Assessing the Role of Ordering in Sequential English Auctions – Evidence from the Online Western Video Market Auction
Yunhan Li and
J. Scott Shonkwiler
American Journal of Agricultural Economics, 2021, vol. 103, issue 1, 90-105
In a sequential English auction, where multiple homogenous objects are offered, it is often found that the price tends to decrease over the course of the auction, which is referred to as the “declining price anomaly”. This article studies the price trend in a sequential online live cattle auction. Motivated by the fact that in an English first‐price auction, the winning price is the maximum among all the bids offered, we examined the existence of the declining price anomaly by introducing the Generalized Extreme Value theory framework, and nesting it within a hedonic regression, where the price of cattle relates to the market values for cattle attributes. Empirical results indicate that the unit price difference between the first and the last lot sold ranges from $7.82 to $2.31, depending on the average animal weight in that lot. On average, the unit price of a stocker cattle lot sold in the last position of a typical sale is $5/cwt (or 3%) less than if it was sold in the first place, regardless of the scale of the sale and keeping all other factors constant. Based on the theoretical framework developed by Brendstrup and Paarsch (2006), we find that the buyer's maximum valuation on the subsequent object actually declines as he wins more objects, which provides a plausible explanation for the declining prices anomaly in sequential auctions.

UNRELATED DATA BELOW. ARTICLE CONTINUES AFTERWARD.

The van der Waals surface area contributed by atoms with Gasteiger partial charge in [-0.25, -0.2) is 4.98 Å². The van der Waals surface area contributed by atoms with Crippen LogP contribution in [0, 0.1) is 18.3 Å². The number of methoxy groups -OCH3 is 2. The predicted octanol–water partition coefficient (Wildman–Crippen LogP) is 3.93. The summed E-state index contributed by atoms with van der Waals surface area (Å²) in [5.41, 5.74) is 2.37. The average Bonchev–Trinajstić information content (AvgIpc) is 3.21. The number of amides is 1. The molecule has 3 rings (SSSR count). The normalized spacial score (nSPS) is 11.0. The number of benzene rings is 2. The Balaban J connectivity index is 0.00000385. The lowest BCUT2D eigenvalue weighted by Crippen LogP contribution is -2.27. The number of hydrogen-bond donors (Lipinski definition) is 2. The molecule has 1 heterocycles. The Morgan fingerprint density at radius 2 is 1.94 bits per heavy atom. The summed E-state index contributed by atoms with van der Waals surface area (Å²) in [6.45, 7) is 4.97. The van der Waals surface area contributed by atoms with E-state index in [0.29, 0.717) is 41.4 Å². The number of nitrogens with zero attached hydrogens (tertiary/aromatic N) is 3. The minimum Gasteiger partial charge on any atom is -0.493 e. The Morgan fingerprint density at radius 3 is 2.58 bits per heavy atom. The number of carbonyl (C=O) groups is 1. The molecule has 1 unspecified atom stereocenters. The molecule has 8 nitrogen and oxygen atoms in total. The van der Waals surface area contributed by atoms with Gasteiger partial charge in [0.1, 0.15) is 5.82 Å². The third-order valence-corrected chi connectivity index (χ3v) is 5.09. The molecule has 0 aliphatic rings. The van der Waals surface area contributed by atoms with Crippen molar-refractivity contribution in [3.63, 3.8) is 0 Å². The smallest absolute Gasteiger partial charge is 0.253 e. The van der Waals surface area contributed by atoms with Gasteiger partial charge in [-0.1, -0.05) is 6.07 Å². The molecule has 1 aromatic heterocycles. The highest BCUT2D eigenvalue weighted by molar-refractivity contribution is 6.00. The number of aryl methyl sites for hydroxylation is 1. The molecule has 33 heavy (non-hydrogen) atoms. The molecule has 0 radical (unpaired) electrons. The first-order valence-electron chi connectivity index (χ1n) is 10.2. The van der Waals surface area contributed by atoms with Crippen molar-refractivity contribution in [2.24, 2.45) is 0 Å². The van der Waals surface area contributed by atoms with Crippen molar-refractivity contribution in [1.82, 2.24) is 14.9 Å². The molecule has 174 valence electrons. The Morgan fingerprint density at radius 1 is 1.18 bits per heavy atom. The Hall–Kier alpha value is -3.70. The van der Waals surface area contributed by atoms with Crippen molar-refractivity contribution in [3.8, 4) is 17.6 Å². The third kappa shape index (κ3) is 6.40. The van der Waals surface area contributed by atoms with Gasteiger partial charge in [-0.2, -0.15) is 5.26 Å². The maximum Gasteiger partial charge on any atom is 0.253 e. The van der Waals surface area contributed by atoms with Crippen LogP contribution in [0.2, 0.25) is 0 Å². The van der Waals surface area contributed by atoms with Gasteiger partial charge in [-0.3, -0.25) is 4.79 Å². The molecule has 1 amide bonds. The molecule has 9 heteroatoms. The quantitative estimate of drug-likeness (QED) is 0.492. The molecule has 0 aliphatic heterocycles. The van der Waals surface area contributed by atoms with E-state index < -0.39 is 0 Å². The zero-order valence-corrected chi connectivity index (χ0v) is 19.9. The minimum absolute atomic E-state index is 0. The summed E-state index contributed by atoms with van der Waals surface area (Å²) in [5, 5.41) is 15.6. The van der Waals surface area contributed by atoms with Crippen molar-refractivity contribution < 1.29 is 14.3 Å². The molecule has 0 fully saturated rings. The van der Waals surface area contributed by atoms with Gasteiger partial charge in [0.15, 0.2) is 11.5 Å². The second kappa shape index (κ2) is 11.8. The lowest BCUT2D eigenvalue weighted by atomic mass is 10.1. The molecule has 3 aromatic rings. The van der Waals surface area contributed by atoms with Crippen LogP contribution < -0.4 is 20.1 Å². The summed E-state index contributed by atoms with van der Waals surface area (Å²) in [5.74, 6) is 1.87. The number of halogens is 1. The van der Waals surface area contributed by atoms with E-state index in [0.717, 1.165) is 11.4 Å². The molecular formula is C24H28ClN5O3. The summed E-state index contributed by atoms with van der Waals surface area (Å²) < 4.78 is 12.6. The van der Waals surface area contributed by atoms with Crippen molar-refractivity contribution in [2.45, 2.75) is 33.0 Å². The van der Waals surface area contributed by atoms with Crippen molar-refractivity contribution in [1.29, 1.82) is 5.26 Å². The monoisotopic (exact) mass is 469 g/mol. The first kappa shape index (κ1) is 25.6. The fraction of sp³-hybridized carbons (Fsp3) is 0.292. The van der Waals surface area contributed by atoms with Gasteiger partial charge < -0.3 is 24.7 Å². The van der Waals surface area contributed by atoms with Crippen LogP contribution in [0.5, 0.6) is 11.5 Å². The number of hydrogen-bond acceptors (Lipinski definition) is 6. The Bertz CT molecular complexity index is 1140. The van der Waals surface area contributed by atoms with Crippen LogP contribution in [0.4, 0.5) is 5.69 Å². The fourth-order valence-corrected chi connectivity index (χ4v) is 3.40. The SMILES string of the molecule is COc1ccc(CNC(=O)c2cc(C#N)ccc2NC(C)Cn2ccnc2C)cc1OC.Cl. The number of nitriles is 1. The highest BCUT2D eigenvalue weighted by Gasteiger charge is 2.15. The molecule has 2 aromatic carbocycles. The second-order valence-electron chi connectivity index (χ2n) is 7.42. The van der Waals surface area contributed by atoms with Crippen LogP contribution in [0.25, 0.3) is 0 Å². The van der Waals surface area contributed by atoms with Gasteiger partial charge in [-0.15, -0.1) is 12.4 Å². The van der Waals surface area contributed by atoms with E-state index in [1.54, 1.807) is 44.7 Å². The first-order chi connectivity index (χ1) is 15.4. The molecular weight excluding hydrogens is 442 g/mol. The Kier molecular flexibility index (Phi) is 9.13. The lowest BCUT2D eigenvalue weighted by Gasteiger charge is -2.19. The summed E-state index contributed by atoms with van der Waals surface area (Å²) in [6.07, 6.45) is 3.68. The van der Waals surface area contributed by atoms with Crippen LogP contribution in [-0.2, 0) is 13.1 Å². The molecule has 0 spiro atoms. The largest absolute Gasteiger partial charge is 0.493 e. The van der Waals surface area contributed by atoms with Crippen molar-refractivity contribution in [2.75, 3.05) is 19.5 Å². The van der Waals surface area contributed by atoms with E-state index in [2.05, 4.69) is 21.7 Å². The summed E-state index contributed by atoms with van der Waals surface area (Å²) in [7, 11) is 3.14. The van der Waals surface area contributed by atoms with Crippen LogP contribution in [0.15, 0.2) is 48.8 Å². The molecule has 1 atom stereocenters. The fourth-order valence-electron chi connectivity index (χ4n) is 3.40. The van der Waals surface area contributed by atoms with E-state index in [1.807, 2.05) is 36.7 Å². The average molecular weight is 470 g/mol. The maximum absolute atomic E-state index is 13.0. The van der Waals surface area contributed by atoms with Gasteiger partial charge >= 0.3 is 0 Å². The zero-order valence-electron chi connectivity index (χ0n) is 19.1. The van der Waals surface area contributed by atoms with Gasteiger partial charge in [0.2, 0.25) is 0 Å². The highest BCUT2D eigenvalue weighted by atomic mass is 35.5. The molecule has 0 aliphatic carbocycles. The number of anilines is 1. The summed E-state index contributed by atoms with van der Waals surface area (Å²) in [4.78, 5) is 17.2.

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Persistent link: https://EconPapers.repec.org/RePEc:wly:ajagec:v:103:y:2021:i:1:p:90-105
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